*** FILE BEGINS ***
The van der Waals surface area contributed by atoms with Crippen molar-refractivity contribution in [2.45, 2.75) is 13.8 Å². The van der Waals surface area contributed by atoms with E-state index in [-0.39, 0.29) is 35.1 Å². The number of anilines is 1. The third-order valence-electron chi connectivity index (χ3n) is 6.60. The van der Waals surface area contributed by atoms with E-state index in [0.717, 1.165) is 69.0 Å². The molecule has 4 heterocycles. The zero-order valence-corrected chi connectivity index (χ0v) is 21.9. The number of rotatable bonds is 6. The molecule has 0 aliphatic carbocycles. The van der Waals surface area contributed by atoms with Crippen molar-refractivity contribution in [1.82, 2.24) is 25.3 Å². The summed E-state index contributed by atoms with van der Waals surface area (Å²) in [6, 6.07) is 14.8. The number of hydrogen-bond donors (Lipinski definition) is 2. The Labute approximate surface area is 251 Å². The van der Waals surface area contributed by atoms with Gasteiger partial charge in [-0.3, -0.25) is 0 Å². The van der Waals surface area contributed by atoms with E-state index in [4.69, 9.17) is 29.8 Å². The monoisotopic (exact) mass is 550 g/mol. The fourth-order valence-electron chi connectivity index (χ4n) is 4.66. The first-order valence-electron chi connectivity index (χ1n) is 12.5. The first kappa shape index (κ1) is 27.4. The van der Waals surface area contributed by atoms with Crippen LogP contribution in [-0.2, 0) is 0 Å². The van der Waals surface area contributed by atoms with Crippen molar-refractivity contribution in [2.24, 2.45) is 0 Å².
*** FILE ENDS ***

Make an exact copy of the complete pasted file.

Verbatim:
The van der Waals surface area contributed by atoms with Crippen molar-refractivity contribution in [2.45, 2.75) is 13.8 Å². The van der Waals surface area contributed by atoms with E-state index in [-0.39, 0.29) is 35.1 Å². The number of anilines is 1. The third-order valence-electron chi connectivity index (χ3n) is 6.60. The van der Waals surface area contributed by atoms with E-state index in [0.717, 1.165) is 69.0 Å². The molecule has 4 heterocycles. The zero-order valence-corrected chi connectivity index (χ0v) is 21.9. The number of rotatable bonds is 6. The molecule has 0 aliphatic carbocycles. The van der Waals surface area contributed by atoms with Crippen molar-refractivity contribution in [1.82, 2.24) is 25.3 Å². The summed E-state index contributed by atoms with van der Waals surface area (Å²) in [6, 6.07) is 14.8. The number of hydrogen-bond donors (Lipinski definition) is 2. The Labute approximate surface area is 251 Å². The van der Waals surface area contributed by atoms with Gasteiger partial charge in [-0.3, -0.25) is 0 Å². The van der Waals surface area contributed by atoms with E-state index in [4.69, 9.17) is 29.8 Å². The monoisotopic (exact) mass is 550 g/mol. The fourth-order valence-electron chi connectivity index (χ4n) is 4.66. The first-order valence-electron chi connectivity index (χ1n) is 12.5. The first kappa shape index (κ1) is 27.4. The van der Waals surface area contributed by atoms with Crippen LogP contribution in [-0.2, 0) is 0 Å². The van der Waals surface area contributed by atoms with Crippen molar-refractivity contribution in [2.24, 2.45) is 0 Å².